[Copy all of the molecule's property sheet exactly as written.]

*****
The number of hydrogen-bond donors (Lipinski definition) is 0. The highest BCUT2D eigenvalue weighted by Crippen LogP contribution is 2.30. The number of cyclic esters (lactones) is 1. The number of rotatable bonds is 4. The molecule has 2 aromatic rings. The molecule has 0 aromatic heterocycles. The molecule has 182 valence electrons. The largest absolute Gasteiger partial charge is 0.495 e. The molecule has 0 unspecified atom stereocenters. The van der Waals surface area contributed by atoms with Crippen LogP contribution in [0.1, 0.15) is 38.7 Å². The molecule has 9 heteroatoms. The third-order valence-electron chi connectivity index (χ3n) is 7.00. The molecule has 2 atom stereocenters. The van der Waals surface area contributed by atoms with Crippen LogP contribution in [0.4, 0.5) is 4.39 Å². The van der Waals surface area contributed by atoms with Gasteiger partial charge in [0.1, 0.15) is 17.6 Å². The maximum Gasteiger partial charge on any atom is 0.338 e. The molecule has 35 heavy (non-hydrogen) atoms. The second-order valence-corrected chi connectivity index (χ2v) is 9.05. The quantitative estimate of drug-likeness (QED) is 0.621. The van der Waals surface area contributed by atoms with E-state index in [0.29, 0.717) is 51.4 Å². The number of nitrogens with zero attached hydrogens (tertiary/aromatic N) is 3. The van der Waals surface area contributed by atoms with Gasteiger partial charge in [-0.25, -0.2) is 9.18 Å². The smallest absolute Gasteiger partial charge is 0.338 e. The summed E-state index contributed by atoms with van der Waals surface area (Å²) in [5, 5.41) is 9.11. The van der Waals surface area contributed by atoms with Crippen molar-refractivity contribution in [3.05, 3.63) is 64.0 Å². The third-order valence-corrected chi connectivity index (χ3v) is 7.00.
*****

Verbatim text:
The number of hydrogen-bond donors (Lipinski definition) is 0. The highest BCUT2D eigenvalue weighted by Crippen LogP contribution is 2.30. The number of cyclic esters (lactones) is 1. The number of rotatable bonds is 4. The molecule has 2 aromatic rings. The molecule has 0 aromatic heterocycles. The molecule has 182 valence electrons. The largest absolute Gasteiger partial charge is 0.495 e. The molecule has 0 unspecified atom stereocenters. The van der Waals surface area contributed by atoms with Crippen LogP contribution in [0.1, 0.15) is 38.7 Å². The molecule has 9 heteroatoms. The third-order valence-electron chi connectivity index (χ3n) is 7.00. The molecule has 2 atom stereocenters. The van der Waals surface area contributed by atoms with Crippen LogP contribution in [0.4, 0.5) is 4.39 Å². The van der Waals surface area contributed by atoms with Gasteiger partial charge in [0.1, 0.15) is 17.6 Å². The maximum Gasteiger partial charge on any atom is 0.338 e. The molecule has 35 heavy (non-hydrogen) atoms. The second-order valence-corrected chi connectivity index (χ2v) is 9.05. The quantitative estimate of drug-likeness (QED) is 0.621. The van der Waals surface area contributed by atoms with E-state index in [0.29, 0.717) is 51.4 Å². The number of nitrogens with zero attached hydrogens (tertiary/aromatic N) is 3. The van der Waals surface area contributed by atoms with Gasteiger partial charge in [-0.25, -0.2) is 9.18 Å². The smallest absolute Gasteiger partial charge is 0.338 e. The summed E-state index contributed by atoms with van der Waals surface area (Å²) in [5, 5.41) is 9.11. The van der Waals surface area contributed by atoms with Crippen molar-refractivity contribution in [3.05, 3.63) is 64.0 Å². The third-order valence-corrected chi connectivity index (χ3v) is 7.00.